I may have made a mistake.

And I sincerely apologize.

In this article here that I wrote…I said the low-bar-back-squats are pointless for weightlifting and should only be used as a SBD exercise. I still don’t believe there’s much carryover at all to weightlifting and a lot of guys have agreed with that.

Then I sat down and analyzed some things even more.

I noticed that some powerlifters that move from powerlifting to weightlifting, may not be back squatting as much with the weightlifting style than they did with the LBBS style. But if they’re already LBBS 650LBS…they actually have a much easier time moving heavy weight faster, in the HBBS.

I think that if you squat really wide stance or really narrow stance or anything like that, 800LBS is still ..800LBS!! I’m actually quite certain that if he moved to weightlifting and did HBBS, he’d hit a 600LBS or 262KG squat in a matter of weeks. Why? Because his brains are already wired to move a much heavier weight. So for a HBBS, certain muscles that he uses for a powerlifting squat, will not be available. He will however, still hit a lot more weight than those who exclusively HBBS.

There’s so many things that so many coaches have taught me through the years. This one slipped out of my head, but I remember a coach saying, being bullshit crazy strong, is still BULLSHIT CRAZY STRONG.

This was in weightlifting and he said that, his athletes may not squat till full depth. They do this funny squat off the rack, with the hips higher than knee where the lifter’s extremely strong in that position. But they’re still handling a lot lot more weight (I think in excess of 300KG) in a half squat off the rack than the guy that’s doing a full squat with …..200KG.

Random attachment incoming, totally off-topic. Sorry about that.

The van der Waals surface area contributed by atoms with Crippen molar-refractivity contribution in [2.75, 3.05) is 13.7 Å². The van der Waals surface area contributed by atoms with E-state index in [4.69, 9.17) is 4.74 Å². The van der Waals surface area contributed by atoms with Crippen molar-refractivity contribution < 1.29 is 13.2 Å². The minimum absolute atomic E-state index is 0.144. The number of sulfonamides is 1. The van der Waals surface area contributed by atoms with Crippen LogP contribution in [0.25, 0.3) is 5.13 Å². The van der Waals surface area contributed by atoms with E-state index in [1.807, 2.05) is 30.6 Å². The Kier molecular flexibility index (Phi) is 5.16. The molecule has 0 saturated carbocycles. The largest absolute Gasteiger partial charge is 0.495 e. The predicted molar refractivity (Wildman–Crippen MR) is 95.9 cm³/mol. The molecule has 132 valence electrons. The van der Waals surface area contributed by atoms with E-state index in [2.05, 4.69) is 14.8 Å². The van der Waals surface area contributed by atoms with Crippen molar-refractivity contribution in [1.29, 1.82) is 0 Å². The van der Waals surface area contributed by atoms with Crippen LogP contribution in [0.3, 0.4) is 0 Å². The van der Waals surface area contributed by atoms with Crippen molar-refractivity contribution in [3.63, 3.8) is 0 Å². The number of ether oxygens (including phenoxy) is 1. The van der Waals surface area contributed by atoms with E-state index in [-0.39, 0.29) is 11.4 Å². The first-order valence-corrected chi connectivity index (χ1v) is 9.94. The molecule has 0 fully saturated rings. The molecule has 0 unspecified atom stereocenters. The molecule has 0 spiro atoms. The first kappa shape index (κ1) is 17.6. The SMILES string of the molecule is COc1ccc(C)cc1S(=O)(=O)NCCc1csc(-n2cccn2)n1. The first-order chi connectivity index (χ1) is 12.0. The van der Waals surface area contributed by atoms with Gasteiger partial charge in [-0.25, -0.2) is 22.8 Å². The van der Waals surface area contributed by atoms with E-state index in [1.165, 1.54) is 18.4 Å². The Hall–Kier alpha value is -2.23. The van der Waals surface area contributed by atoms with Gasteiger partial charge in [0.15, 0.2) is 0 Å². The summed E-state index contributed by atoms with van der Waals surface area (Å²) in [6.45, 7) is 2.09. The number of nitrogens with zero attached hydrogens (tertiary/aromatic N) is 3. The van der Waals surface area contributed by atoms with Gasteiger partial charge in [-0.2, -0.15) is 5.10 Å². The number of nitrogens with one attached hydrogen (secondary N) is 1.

He said, it’s a shortcut method by using partial reps to train the body to feel what a heavier weight feels like first. Then he’ll raise his athletes by putting 10KG plates every week on their feet when they do that exercise and eventually the athlete will raise his squats. Sometimes if the athlete can’t raise the feet, he’ll just get them to do more reps and sets. Or he’ll just add more weight. Or he’ll reduce the weight and raise the feet. Sometimes he’ll shift the plates sideways so the athlete has to learn to tackle his own imbalances.

He recommended that I do that, but I somehow overlooked that method.

And then I remembered my own experiences too. When I started weightlifting, I already had a 145KG back squat, LOW bar. I did what I’d regard as somewhat powerlifting for a while. I stumbled like an idiot for a few days with the HBBS but the moment it started going, it went alright.

So yeah, I guess I may have been wrong. Strength is strength, regardless low bar or high bar. Everybody says high bar transfer to low bar. True……but what if your weakness is hamstring power? And you’ve done your quota of pulls and hamstring shit for the week. How did I as a weightlifter, forget that strength is strength regardless?

I remember….It’s called reading forums and being influenced. Sheesh I gotta spend less time reading these rubbish forums.

This ain’t too bad of a squat is it?

Skip to about 55 seconds.

6 replies
  1. Ado Gruzza
    Ado Gruzza says:

    There is a reason why it is the only English-language website on training that I follow with eagerness.

    I send you a long (but important) e mail. I hope you could answer.

  2. Chris
    Chris says:

    Hey Kirksman,